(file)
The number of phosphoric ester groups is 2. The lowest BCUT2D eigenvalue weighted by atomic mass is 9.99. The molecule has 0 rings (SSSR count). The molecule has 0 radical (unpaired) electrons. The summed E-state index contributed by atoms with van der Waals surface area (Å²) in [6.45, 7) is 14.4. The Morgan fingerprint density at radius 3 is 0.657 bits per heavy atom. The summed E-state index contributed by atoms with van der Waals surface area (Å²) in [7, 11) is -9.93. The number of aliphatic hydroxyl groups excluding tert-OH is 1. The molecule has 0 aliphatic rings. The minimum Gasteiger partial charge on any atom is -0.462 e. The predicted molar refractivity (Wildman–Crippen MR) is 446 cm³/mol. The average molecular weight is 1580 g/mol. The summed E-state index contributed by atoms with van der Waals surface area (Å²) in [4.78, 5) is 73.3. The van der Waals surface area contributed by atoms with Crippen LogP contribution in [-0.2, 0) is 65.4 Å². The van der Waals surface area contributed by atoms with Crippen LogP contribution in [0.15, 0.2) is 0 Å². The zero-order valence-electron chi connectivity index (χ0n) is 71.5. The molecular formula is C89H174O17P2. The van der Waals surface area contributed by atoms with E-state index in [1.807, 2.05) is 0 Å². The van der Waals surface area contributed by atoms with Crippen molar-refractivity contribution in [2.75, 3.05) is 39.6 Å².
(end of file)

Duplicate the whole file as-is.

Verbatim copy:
The number of phosphoric ester groups is 2. The lowest BCUT2D eigenvalue weighted by atomic mass is 9.99. The molecule has 0 rings (SSSR count). The molecule has 0 radical (unpaired) electrons. The summed E-state index contributed by atoms with van der Waals surface area (Å²) in [6.45, 7) is 14.4. The Morgan fingerprint density at radius 3 is 0.657 bits per heavy atom. The summed E-state index contributed by atoms with van der Waals surface area (Å²) in [7, 11) is -9.93. The number of aliphatic hydroxyl groups excluding tert-OH is 1. The molecule has 0 aliphatic rings. The minimum Gasteiger partial charge on any atom is -0.462 e. The predicted molar refractivity (Wildman–Crippen MR) is 446 cm³/mol. The average molecular weight is 1580 g/mol. The summed E-state index contributed by atoms with van der Waals surface area (Å²) in [4.78, 5) is 73.3. The van der Waals surface area contributed by atoms with Crippen LogP contribution in [-0.2, 0) is 65.4 Å². The van der Waals surface area contributed by atoms with Crippen LogP contribution in [0.15, 0.2) is 0 Å². The zero-order valence-electron chi connectivity index (χ0n) is 71.5. The molecular formula is C89H174O17P2. The van der Waals surface area contributed by atoms with E-state index in [1.807, 2.05) is 0 Å². The van der Waals surface area contributed by atoms with Crippen molar-refractivity contribution in [2.75, 3.05) is 39.6 Å².